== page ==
Voisey’s Bay underground mining deal reached

voiseys-bay-vale-mine300Vale, Premier Dunderdale reveal details on extending life of massive Labrador nickel find

The Newfoundland and Labrador government and mining giant Vale have struck a deal for underground mining at Voisey’s Bay, in northern Labrador, extending production life to 2035.

In return, the government will allow Vale to export more Voisey’s Bay ore for the next three years without it being processed inside the province.

“We are pleased with the outcome of these negotiations with Vale,” Premier Kathy Dunderdale said Thursday during a joint news conference with Jeff McLaughlin, a Vale vice-president responsible for operations in Newfoundland and Labrador.


“The new mine will provide many hundreds of construction jobs after sanction in 2015, and even more operational employment than the current mine after first ore is achieved in 2019.”

voiseysbay-mapThe government will get financial compensation of $100 million for the exemption involving nickel extracted from the mine on Labrador’s northern coast.

The agreement significantly extends the commercial life of the Voisey’s Bay mine, which is considered one of the world’s largest nickel finds.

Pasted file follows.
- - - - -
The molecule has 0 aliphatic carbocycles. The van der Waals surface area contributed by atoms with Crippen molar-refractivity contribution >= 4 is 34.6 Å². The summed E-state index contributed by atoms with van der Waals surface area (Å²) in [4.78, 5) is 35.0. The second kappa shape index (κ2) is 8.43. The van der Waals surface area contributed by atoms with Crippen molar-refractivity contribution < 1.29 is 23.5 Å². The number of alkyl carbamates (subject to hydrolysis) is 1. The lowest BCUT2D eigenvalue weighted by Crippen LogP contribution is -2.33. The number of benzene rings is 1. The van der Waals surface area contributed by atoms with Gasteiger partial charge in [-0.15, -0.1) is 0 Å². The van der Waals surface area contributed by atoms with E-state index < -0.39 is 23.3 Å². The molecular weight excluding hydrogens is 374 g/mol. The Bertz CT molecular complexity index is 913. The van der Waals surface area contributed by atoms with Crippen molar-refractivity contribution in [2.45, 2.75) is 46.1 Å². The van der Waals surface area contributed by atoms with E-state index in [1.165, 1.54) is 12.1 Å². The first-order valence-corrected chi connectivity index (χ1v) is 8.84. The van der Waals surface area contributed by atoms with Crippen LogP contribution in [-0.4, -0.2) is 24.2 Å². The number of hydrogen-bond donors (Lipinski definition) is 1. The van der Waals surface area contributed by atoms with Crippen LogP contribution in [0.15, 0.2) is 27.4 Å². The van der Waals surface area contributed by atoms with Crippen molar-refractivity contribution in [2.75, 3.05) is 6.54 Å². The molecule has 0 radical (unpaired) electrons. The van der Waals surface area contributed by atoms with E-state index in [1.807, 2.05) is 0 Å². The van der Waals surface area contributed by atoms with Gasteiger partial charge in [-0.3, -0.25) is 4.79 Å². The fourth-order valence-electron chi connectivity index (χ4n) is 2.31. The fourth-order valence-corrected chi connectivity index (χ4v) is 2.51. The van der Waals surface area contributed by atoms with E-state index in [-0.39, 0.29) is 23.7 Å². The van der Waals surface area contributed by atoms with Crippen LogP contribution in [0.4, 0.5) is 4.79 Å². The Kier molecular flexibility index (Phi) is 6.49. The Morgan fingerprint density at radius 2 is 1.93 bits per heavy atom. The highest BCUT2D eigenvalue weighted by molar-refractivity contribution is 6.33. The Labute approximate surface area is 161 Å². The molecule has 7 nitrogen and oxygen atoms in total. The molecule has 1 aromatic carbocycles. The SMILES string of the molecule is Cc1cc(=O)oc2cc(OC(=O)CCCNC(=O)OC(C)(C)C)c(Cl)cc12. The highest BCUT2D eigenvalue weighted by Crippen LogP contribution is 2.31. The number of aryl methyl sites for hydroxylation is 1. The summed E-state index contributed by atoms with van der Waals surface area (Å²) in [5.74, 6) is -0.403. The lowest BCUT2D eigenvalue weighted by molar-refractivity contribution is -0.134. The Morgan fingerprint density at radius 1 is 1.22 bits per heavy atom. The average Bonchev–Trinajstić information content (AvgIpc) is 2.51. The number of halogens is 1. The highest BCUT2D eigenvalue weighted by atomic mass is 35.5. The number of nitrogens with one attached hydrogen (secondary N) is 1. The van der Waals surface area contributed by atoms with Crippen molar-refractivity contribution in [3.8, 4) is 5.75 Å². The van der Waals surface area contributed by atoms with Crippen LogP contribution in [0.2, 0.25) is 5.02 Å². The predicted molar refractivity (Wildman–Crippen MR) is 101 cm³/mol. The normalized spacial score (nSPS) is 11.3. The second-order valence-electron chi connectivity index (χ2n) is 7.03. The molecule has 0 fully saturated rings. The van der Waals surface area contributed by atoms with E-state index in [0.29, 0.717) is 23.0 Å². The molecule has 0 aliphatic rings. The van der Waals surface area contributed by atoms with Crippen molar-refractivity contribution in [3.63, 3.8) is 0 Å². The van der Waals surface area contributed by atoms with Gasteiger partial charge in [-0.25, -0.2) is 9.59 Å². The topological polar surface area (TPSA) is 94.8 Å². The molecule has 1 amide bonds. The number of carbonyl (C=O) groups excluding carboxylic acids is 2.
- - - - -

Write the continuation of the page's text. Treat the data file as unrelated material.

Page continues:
“The agreement provides Vale with the necessary additional exemptions from primary processing that ensure continuity of operations at Voisey’s Bay while construction continues on the Long Harbour processing plant,” McLauglin said.

Former owner Inco shipped its first concentrate from the Voisey’s Bay mine in 2005. Two freelance prospectors working for Vancouver-based Diamond Fields Resources discovered the massive deposit of nickel, cobalt and copper in 1993.

Until now, production has focused solely on the surface of the mine.

Vale had estimated that it can run the surface phase of the mine for about 14 years.

The agreement on opening the underground mine effectively extends the life of Voisey’s Bay by another 15 years.

About 450 people work at the mine and concentrator.

The agreement on underground mining will mean significant royalties for the Newfoundland and Labrador government, employment at the Labrador mine and production at a Vale processing facility in southern Newfoundland that is expected to go into production in the coming months.

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